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Management of women at high breast cancer risk by carriage of a high-risk breast cancer predisposition gene mutation


Approximately 5% of patients with breast cancer are identified to carry a high risk breast cancer predisposition gene. The majority of these are BRCA1 or BRCA2, with a smaller number identified to have P53, HNPCC, ataxia telangiectasia, Cowden’s syndrome, etc. Carriers of a high risk predisposition gene such as BRCA1 have an increased risk of developing breast cancer, with a penetrance of approximately 60-80% within one’s lifetime. Options for such high risk women are surveillance, chemoprevention or risk reduction mastectomy strategies. The aim of surveillance is to pick up breast cancer at the earliest possible stage to enable efficient treatment strategies for the best possible outcome. Annual mammography between 40-50 years of age, or 5 years younger the earliest effective relative is often recommended. Limitations are the restricted sensitivity and specificity of mammography as screening tools. More recent data provided by the MARIBS study has provided evidence for MRI as a more sensitive tool to pick up early breast cancer but with a recognised limitation in specificity.

Tamoxifen trials demonstrating reduction of cancer risk have been shown in overviews of adjuvant trials of breast cancer by reduction of contralateral breast cancer risks. Chemoprevention trials at women of elevated breast cancer risk, most patients at moderate risk, were shown in the NSABP-P1 and IBIS-1 studies. The NSABP-P1 trial showed a 49% risk reduction of invasive breast cancer and 50% of in- situ disease, with corresponding figures in the IBIS-1 trial of 25% and 69% respectively. The updated results of the Royal Marsden trial comparing tamoxifen with placebo also showed a risk-reducing effect of tamoxifen. The benefit in both trials were mainly in women who ultimately developed oestrogen positive cancers and the ri-sk reducing effect is less evident in those who develop oestrogrn negative tumours. Many women with the BRCA-1 mutation develop oestrogen negative breast cancers and the role of chemoprevention in these high-risk women remains unclear. The adverse effects of tamoxifen chemoprevention are a limiting factor to compliance and acceptance of this approach. Interesting data are awaited on other selective oestrogen receptor modulators such as Raloxifene. Risk reduction by chemoprevention is predominately against cancers that are oestrogen receptor positive.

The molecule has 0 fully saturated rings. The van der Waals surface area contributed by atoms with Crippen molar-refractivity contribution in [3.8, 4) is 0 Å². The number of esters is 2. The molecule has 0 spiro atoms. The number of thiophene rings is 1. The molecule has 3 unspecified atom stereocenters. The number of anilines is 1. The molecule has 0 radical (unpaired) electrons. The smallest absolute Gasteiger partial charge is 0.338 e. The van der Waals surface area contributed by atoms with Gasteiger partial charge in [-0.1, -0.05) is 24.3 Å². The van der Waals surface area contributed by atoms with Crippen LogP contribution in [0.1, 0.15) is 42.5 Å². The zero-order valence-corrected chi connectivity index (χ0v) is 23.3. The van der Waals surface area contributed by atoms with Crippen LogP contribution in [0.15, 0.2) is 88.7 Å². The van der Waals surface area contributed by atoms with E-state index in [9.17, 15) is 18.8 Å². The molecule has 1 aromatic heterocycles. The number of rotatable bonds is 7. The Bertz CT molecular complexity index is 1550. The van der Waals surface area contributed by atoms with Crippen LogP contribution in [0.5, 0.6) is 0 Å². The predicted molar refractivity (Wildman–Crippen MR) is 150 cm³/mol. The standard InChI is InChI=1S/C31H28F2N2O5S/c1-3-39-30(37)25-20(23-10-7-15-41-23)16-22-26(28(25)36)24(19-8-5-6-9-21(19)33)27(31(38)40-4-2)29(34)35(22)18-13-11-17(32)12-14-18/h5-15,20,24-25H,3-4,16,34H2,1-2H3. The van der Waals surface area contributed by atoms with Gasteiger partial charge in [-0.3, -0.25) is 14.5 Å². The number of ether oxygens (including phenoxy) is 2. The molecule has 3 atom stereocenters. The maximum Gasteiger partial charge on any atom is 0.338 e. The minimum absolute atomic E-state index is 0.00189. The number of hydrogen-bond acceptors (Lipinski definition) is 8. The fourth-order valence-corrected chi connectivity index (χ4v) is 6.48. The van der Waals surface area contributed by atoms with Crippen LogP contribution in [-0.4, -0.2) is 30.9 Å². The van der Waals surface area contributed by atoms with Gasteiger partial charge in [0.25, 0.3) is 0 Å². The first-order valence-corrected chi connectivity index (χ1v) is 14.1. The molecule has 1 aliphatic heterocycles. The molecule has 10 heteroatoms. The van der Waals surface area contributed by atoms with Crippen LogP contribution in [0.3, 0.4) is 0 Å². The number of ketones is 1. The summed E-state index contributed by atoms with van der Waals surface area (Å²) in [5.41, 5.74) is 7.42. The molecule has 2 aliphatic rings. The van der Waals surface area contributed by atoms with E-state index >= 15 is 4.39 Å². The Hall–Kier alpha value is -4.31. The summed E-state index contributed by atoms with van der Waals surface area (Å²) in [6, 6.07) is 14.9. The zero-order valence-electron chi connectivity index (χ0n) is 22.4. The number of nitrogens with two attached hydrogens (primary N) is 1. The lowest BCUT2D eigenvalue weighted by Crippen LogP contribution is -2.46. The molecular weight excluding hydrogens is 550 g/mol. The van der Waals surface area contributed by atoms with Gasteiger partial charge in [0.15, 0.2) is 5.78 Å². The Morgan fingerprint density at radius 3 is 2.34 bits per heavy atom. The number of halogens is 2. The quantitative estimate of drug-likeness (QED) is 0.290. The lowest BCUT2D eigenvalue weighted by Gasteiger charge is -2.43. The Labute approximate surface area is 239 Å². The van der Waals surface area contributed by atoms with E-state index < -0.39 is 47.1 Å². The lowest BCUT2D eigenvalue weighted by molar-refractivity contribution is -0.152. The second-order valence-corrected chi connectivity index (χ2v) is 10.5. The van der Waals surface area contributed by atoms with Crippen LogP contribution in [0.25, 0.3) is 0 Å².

Bilateral prophylactic mastectomy is a more radical intervention performed pre-emptively to reduce the risk of breast cancer incidence. Several factors limit comparison of current practice with historical studies of longer follow-up. The definition of significant increased risk has improved with greater understanding and, in specific circumstances, the identification of recognised high risk predisposition genes. There are also surgical considerations such as completeness of breast resection that vary with different surgical techniques. The potential aims of risk reduction mastectomy apart from reducing breast cancer incidence include reduction of mortality as well as to reduce anxiety or cancer worry. The potential hazards, however, are regrets, poor aesthetic outcome, and a residual risk of developing breast cancer despite prophylactic mastectomy. The Mayo clinic experience was published by Hartman in 1999 in a retrospective study of women of moderate and high risk, aged between 18-79 (median age 42) years. A reduction in breast cancer incidence of 90% was identified in 639 women; 214 at high risk and 425 at moderate risk. A further evaluation of the high risk women in this study was subsequently published with blood samples obtained from 176 of the 214 high-risk women. Twenty six women with possible breast cancer risk gene mutations were identified, 18 with recognised deleterious gene mutations and 8 with mutations of an uncertain type (Hartman 2001). No breast cancers developed after a median of 13.4 years of follow-up in these 26 women.